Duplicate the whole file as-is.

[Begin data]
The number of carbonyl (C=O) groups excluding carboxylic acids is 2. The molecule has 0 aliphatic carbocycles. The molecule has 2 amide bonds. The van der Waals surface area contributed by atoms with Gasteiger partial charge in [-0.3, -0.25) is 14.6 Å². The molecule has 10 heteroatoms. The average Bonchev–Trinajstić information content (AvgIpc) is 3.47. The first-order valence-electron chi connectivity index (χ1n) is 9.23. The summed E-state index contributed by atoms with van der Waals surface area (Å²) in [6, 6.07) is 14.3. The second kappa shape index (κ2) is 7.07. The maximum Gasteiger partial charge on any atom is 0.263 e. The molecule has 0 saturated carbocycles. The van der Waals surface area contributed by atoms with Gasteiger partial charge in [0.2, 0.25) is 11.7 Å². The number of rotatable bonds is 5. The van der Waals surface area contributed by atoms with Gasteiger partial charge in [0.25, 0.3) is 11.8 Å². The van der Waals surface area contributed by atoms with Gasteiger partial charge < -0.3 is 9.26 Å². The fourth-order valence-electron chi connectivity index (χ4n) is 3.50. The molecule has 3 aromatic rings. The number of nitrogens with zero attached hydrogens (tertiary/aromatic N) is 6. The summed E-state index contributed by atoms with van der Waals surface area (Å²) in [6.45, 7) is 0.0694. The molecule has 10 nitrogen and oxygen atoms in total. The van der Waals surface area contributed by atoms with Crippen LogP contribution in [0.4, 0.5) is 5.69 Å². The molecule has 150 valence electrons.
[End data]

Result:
The number of carbonyl (C=O) groups excluding carboxylic acids is 2. The molecule has 0 aliphatic carbocycles. The molecule has 2 amide bonds. The van der Waals surface area contributed by atoms with Gasteiger partial charge in [-0.3, -0.25) is 14.6 Å². The molecule has 10 heteroatoms. The average Bonchev–Trinajstić information content (AvgIpc) is 3.47. The first-order valence-electron chi connectivity index (χ1n) is 9.23. The summed E-state index contributed by atoms with van der Waals surface area (Å²) in [6, 6.07) is 14.3. The second kappa shape index (κ2) is 7.07. The maximum Gasteiger partial charge on any atom is 0.263 e. The molecule has 0 saturated carbocycles. The van der Waals surface area contributed by atoms with Gasteiger partial charge in [0.2, 0.25) is 11.7 Å². The number of rotatable bonds is 5. The van der Waals surface area contributed by atoms with Gasteiger partial charge in [0.25, 0.3) is 11.8 Å². The van der Waals surface area contributed by atoms with Gasteiger partial charge < -0.3 is 9.26 Å². The fourth-order valence-electron chi connectivity index (χ4n) is 3.50. The molecule has 3 aromatic rings. The number of nitrogens with zero attached hydrogens (tertiary/aromatic N) is 6. The summed E-state index contributed by atoms with van der Waals surface area (Å²) in [6.45, 7) is 0.0694. The molecule has 10 nitrogen and oxygen atoms in total. The van der Waals surface area contributed by atoms with Crippen LogP contribution in [0.4, 0.5) is 5.69 Å². The molecule has 150 valence electrons.